Canon Announces an Affordable Full-Frame 24-240mm All-in-one Zoom Lens
In an attempt to further develop their mirrorless lineup, Canon has announced a RF 24-240mm full-frame, all-in-one zoom lens.
Canon’s entry into the full-frame mirrorless DSLR marketplace has been a mixed bag with plenty of criticism.
The Canon EOS-R is one of the more controversial cameras to come out in recent years. It wasn’t quite what most people wanted (or had hoped for), especially in comparison to what Sony has been doing with their mirrorless range. More than anything, most people felt the capabilities of the camera were too far behind the competition, at a time when Canon needed to come out with something big.
Perhaps one of the more maligned choices Canon has made in recent years is deviating from their classic EF mount. The RF mount was developed for this mirrorless system, and so far, none of it has made much sense. The lenses with the RF mount have all been extremely heavy, which makes it kind of useless to own a mirrorless camera to begin with. This has left many to wonder why Canon jumped into the mirrorless game at all.
However, Canon has just announced a new zoom lens that may turn some heads — and perhaps change some minds.
Canon RF 24-240mm f/4-6.3 IS USM Lens
- Built entirely for the EOS R System
- Versatile 10x Zoom Range
- Five-Stop Image Stabilizer
- Weighs just 750g (lighter than many other RF lenses)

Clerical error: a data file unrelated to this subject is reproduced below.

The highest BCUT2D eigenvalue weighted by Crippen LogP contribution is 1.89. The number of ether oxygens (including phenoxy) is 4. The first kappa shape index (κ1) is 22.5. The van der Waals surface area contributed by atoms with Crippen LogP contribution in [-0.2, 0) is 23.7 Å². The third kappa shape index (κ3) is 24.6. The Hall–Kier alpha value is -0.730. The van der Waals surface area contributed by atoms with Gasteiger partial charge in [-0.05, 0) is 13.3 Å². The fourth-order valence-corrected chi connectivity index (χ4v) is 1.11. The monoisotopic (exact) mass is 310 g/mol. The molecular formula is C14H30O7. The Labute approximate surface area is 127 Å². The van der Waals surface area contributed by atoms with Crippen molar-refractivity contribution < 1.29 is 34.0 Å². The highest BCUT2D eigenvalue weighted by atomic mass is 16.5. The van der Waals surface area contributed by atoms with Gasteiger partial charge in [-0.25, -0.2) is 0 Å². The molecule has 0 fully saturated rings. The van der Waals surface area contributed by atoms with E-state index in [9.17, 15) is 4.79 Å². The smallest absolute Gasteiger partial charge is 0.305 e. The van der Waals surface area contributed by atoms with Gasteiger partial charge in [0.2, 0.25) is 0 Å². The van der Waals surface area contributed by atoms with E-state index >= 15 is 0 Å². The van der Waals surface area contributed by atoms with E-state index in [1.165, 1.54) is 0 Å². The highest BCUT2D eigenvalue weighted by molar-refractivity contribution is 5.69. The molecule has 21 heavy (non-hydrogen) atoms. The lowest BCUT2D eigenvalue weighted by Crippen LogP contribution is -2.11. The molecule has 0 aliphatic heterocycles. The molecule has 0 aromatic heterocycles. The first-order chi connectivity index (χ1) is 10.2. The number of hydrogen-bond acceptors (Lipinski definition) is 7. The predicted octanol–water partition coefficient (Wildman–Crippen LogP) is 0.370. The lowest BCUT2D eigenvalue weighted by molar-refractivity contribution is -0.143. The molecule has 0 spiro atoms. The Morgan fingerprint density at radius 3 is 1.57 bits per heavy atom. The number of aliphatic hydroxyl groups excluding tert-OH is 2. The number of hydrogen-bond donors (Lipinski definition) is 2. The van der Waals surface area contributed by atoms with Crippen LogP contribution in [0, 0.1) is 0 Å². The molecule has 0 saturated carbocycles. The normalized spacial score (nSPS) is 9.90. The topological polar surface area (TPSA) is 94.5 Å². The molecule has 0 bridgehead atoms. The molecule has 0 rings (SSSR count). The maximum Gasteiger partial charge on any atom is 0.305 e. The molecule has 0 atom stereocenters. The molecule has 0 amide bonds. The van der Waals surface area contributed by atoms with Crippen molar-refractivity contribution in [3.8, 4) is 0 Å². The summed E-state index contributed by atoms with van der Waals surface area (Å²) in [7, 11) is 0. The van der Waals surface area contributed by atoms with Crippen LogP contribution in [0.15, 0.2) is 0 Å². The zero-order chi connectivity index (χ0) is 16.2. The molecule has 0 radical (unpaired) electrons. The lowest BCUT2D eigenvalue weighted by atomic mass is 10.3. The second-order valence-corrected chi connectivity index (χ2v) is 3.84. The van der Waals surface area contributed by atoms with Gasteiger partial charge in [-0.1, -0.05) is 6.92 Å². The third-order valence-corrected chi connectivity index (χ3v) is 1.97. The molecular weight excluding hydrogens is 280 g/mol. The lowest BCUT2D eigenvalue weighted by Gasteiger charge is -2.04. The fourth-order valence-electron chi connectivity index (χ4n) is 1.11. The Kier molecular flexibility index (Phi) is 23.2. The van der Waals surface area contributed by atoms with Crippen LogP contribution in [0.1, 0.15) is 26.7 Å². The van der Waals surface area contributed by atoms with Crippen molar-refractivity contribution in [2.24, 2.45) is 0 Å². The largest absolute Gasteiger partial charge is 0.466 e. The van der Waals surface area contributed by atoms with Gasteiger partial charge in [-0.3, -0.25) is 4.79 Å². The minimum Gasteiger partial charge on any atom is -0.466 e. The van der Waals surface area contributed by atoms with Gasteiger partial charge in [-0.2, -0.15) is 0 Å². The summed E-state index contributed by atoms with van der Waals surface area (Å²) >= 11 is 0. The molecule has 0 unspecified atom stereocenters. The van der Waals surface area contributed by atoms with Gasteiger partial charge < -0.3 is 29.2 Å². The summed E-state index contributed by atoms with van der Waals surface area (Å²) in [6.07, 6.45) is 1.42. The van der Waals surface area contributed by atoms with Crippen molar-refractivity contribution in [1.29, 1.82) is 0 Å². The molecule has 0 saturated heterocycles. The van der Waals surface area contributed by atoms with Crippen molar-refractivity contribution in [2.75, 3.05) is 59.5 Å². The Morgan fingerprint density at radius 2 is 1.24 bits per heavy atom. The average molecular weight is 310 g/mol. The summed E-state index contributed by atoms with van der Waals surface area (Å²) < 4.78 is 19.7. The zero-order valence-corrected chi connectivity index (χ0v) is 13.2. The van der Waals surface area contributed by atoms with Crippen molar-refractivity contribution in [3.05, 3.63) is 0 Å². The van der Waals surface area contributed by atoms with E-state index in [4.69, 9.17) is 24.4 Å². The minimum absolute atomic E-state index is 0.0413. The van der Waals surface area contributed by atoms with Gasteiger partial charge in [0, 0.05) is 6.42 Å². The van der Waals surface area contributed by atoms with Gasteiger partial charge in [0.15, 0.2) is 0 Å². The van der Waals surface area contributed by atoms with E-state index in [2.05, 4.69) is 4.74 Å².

- Lockable Zoom Ring
- Clickless (smooth) 1/8-Stop Aperture Control
- Customizable Control Ring (Can be assigned to shutterspeed, ISO, etc.)
- Full-Time Manual Focus
- Near-Silent Nano USM Focusing
This lens is honestly a really great addition to your setup if you own a Canon EOS-R. You can essentially have any lens you’d want right at your fingertips in one lens system. From the wider end of the spectrum (especially on a full-frame sensor) with 24mm all the way to a nice 240mm telephoto setup with extremely powerful in-body image stabilization, you can really get any photo/video that you’d want with this one setup.
Perhaps the only downside to the lens is the variable aperture, as well as the relative slowness of the lens (at an f/4-6.3 maximum aperture). However, since this is a full-frame lens for a full-frame camera, you shouldn’t have much trouble getting enough light.
The idea of having a pretty comprehensive photo/cinema camera rig for doc-style work or street and nature photography (really just any type of run-and-gun shooting) all in one setup is very enticing.
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